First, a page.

Going green is just one of the many factors that go into a site selection decision. According to Hess, “These location decisions are special events, complex and time consuming and the companies need extra capacity and hands to get it done. There would be at least 20 to 30 variables that vary by location, both cost and non-cost, and everyone struggles with data sources and how to make “apples to apples” comparison and recommendations.

Access to high speed networks is just as important as access to low cost power. Locating a data center in a remote location will ensure that land costs are inexpensive, but a location close to a metropolitan area provides access to high speed networks and redundant power grids.


Ease of accessibility is a moderate factor when selecting a data center site. Proximity to a highway or location on a busy corner are key criteria for high traffic business like sports stadiums or a McDonalds. However, the same accessibility can be detrimental to data centers because of the common desire to have the data centers incognito.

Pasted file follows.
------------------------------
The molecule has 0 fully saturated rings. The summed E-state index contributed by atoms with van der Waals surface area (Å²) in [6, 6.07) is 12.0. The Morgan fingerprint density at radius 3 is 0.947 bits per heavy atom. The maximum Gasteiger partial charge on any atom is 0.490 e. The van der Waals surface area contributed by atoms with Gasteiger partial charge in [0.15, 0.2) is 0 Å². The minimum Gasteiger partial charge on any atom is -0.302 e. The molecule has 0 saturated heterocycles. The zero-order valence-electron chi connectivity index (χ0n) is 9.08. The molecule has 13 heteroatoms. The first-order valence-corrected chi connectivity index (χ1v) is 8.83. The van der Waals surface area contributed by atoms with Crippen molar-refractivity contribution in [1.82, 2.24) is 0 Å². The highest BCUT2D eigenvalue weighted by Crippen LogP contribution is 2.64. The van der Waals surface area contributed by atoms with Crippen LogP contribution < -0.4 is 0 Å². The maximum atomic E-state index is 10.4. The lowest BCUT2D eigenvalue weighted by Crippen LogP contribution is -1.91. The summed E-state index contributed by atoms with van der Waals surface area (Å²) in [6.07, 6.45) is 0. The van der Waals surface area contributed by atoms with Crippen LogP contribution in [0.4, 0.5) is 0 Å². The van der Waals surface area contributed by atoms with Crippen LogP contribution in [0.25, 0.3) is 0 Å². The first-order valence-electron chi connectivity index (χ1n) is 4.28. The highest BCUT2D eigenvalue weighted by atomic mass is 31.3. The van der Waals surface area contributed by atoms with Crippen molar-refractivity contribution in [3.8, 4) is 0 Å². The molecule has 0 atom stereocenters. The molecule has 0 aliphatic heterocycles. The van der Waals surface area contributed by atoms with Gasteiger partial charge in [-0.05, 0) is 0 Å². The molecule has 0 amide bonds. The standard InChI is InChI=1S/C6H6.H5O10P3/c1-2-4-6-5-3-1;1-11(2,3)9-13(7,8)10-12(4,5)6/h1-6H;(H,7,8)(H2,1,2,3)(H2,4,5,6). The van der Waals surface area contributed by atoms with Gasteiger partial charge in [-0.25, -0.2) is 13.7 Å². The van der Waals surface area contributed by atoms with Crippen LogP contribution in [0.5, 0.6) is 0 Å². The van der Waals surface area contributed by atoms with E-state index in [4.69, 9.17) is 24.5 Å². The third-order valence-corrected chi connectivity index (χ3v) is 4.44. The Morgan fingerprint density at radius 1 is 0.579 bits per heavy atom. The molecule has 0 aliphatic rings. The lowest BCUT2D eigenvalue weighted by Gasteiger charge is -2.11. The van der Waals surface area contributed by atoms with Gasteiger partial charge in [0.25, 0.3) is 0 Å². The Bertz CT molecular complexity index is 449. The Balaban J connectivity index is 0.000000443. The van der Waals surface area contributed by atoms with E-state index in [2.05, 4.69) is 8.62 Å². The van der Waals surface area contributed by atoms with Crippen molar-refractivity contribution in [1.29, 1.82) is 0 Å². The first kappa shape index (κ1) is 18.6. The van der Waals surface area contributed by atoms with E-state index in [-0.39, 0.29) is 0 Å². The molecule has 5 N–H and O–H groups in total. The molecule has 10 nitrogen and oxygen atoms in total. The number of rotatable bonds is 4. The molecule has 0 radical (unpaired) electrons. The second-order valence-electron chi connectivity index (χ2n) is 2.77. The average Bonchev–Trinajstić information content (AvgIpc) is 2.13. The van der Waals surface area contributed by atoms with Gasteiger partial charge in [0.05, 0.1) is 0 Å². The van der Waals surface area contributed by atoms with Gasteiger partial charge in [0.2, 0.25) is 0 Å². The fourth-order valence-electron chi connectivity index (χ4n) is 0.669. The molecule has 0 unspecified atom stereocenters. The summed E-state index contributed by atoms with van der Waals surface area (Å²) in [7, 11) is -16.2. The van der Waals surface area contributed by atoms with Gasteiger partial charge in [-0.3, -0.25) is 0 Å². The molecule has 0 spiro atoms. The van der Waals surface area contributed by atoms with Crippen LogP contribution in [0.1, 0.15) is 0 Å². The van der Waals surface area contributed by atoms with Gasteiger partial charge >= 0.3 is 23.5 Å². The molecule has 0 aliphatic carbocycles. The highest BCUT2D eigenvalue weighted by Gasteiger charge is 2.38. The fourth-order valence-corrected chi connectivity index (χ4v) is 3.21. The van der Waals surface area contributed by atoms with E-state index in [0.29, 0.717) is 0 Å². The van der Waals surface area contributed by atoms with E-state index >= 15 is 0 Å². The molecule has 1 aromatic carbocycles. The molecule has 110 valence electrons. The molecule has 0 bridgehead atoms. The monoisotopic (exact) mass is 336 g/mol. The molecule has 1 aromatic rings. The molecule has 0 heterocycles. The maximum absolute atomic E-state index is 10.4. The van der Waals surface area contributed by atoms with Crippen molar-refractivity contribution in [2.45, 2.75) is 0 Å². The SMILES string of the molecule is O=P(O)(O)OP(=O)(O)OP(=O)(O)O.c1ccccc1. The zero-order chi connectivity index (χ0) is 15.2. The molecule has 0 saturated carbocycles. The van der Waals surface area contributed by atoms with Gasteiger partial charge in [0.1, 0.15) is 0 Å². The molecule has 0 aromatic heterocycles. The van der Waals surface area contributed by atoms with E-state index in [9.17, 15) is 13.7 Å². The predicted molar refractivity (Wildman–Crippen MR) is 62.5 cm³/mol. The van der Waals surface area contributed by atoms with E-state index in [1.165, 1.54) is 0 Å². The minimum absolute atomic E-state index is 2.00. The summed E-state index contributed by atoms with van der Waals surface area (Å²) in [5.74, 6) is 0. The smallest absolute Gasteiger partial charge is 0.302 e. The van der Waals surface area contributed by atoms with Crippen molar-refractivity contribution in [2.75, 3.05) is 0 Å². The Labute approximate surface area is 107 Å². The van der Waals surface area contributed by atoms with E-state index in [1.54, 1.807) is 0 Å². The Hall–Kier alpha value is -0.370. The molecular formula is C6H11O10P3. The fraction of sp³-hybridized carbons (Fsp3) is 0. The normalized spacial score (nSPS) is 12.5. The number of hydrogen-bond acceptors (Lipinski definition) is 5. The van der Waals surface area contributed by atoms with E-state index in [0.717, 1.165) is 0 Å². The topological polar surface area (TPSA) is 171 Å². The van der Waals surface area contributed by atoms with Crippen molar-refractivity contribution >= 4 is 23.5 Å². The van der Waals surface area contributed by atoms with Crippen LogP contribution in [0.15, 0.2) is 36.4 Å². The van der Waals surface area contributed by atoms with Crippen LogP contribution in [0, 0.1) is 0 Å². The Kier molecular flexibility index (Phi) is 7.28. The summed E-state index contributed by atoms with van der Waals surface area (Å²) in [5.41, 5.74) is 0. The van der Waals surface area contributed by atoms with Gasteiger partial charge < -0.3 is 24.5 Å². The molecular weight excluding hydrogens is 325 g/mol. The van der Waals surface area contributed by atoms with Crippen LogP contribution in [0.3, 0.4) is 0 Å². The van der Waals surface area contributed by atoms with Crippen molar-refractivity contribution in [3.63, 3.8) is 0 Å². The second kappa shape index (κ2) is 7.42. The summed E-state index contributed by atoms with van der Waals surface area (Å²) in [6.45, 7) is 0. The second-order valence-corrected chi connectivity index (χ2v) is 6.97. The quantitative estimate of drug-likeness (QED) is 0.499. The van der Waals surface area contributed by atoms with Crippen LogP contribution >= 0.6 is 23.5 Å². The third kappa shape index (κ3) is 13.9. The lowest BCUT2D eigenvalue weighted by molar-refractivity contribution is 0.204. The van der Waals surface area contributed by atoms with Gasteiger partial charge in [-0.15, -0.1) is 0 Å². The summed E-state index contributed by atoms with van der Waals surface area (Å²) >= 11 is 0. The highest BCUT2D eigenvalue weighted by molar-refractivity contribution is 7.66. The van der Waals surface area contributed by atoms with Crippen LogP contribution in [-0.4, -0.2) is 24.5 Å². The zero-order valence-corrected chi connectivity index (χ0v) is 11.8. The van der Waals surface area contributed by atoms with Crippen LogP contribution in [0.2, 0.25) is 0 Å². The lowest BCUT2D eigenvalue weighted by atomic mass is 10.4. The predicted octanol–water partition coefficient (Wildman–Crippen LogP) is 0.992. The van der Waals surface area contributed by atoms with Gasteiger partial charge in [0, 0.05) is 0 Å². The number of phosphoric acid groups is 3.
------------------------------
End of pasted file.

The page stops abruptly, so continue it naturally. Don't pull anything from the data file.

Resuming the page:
Accessibility is moderately important when customers select a collocation site. Customers tend to install their equipment and then access the equipment remotely. Easy access to main transportation routes is more important for attracting labor and for receiving equipment service from equipment suppliers. Proximity to a major market is also needed get access to reliable utility services.


Labor cost is the number one factor for site selection. Managing a data center requires a limited number of highly paid staff members. Managing labor costs has a direct impact on the bottom line. A salary difference of just a few dollars per hour can add up hundreds of thousands of dollars in costs annually.